This is John, and John is a developer that went through one of my Scrum classes recently.
John works for a company that is using Scrum, and they are doing 4-week Sprints. John told me that he works at a sustainable of about 40 hours per week, so over the course of a 4-week Sprint, he works about 160 hours.
John told me that he doesn’t have a lot of free time. Actually, he said he has almost no free time. He spends most of his time in meetings and just trying just trying to remember what he’s supposed to be doing. John asked me, “Why does Scrum have so many meetings?”
I asked John what meetings he has been attending, and he listed off the Scrum events:
- Sprint Planning
- Sprint Review
- Sprint Retrospective
- Daily Scrums
John and I talked about the time-box for each event and added up those hours. The total of all of the time-boxes in a 4-week Sprint is 20 hours. Now, these are time-boxes, so the time could be shorter, but this this is the maximum amount of time that should be spent in Scrum events in a 4-week Sprint.
Also, time-boxes are normally scaled down proportionately for shorter Sprints. For example, Scrum teams that use 2 week Sprints usually time-box Sprint Planning to 4 hours, although they could technically use the full 8 hours if they wanted to. The math that we’re about to do will apply to any Scrum team regardless of how long your Sprints are.
But back to the story, after John and I added up the hours of the Scrum events, John said, “Yeah, but that’s only if someone is on one Scrum team. No one at our company does that.” So I began white-boarding how much time is spent in Scrum events when someone is on multiple Scrum teams. I started with the number of teams, John’s capacity working at a sustainable pace, the total hours spent in Scrum events, and the number of hours left after attending Scrum events.
Let’s say that John could only be on one Scrum team. How much time does that leave him to work? Again, John has 160 working hours during the 4-week Sprint. 20 of those hours would be spent in Scrum events.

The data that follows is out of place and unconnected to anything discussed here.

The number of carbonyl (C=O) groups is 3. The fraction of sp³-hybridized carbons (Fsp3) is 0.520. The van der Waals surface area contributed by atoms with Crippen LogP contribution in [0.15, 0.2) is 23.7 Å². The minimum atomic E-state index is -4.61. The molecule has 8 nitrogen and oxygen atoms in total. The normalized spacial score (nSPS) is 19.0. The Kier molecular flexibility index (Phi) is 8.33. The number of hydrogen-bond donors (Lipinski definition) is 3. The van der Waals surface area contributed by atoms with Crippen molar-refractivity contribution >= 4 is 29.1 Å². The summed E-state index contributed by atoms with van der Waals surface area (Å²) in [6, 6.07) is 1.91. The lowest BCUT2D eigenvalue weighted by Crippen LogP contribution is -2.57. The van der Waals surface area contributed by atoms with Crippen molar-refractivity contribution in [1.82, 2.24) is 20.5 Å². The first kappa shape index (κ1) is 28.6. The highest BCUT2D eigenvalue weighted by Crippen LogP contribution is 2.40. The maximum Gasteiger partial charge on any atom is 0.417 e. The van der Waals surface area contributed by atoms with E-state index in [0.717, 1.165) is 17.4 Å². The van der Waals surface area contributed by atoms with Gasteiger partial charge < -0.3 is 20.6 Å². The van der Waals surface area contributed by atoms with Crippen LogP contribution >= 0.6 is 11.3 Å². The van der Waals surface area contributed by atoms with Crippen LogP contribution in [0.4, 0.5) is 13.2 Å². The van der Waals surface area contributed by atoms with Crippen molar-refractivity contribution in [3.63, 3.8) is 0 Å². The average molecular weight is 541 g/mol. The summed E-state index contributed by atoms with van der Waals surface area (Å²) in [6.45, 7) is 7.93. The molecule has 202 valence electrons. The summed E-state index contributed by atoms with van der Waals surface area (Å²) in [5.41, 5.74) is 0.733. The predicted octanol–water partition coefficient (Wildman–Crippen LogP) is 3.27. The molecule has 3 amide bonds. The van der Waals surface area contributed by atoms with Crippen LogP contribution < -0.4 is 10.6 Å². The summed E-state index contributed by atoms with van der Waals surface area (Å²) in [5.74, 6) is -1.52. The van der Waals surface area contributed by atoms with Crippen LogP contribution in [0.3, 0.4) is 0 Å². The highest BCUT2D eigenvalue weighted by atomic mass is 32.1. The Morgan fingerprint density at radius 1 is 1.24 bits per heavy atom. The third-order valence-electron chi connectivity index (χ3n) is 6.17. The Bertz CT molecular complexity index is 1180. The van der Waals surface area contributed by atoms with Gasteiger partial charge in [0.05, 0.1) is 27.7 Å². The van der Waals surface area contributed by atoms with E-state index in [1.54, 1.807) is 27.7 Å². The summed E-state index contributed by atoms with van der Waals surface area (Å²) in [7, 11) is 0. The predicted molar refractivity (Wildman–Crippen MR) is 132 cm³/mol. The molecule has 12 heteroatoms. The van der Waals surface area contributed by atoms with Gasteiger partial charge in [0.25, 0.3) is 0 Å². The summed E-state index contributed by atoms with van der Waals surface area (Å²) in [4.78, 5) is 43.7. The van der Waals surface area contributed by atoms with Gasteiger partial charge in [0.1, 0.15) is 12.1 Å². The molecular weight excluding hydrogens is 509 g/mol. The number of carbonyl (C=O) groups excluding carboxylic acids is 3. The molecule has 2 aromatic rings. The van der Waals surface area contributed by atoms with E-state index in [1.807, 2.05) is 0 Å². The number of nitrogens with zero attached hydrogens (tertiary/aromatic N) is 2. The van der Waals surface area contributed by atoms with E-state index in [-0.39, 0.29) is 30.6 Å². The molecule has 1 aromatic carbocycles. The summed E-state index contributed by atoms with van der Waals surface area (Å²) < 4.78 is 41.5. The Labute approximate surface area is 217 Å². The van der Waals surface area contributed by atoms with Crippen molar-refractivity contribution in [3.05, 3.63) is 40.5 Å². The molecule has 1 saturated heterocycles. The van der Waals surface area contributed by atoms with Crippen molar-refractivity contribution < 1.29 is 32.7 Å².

Also, I just want to say this again – this is for a 4-week Sprint – teams that are using shorter Sprints usually use shorter time-boxes (although they don’t have to).
So John is left with 140 hours of working time after attending Scrum events, but that’s only if John is on 1 Scrum team. Also, I haven’t even talked about Product Backlog refinement yet. Refinement usually consumes no more than 10% of the capacity of the Development Team, so let’s just use 10% to make this math easy. 10% of 160 hours is 16 hours.
What if John was on 2 Scrum teams? Actually, what if John on 3 Scrum teams. Or 4? Or 5? What would that look like?
John’s eyes got wide and a smirk came across his face as I drew this on the whiteboard. He began to realize why he had very little free time… John was on 3 Scrum teams.
How much time does John have left after attending Scrum events and doing Product Backlog refinement?
With John being on 3 Scrum teams, he doesn’t have much time left. But I’ve met people that have been on as many as 5 Scrum teams – according to some simple math, they’re probably not working at a sustainable pace, or they’re not able to fully participate as a team member.
Having one person be a member of 3, 4, or 5 Scrum teams is probably too many. Even being on 2 Scrum teams dramatically lowers the amount of working time someone has during a Sprint. So if you want to strive for productivity and allow people to focus, Scrum team members should probably only be on one team.
I mentioned that John is a developer, so this math obviously applies for Development Team members. But what about Product Owners and Scrum Masters?
Product Owners and Scrum Masters do not have to attend Daily Scrums, so that cuts out some time in Scrum. But even though Product Owners and Scrum Masters do not have to attend the Daily Scrum, they often do as their Scrum teams can find it beneficial.
Another thing to consider is scaled Scrum. When scaling Scrum, there should be one Product Owner per product, and there will be multiple Scrum Teams working on that product. Depending on how Scrum is scaled and how many teams are working on one product, a Product Owner could serve as Product Owner while being on many Scrum teams.
And what about Scrum Masters? Scrum Masters have 3 primary areas of service: to their Development Team, to their Product Owner, and to the organization. In a scaled environment, Scrum teams may share many impediments across those layers of service, so a Scrum Master could achieve “economies of scale” by being on multiple Scrum teams. But by doing so, they limit their opportunity to actually spend time with their teams. And if they do spend time with their teams, they are losing time that could be spent resolving impediments.
While Scrum does not prevent individuals from being members of multiple Scrum teams, the loss in productivity from context switching and time in meetings should be taken into account, especially for Development Team members.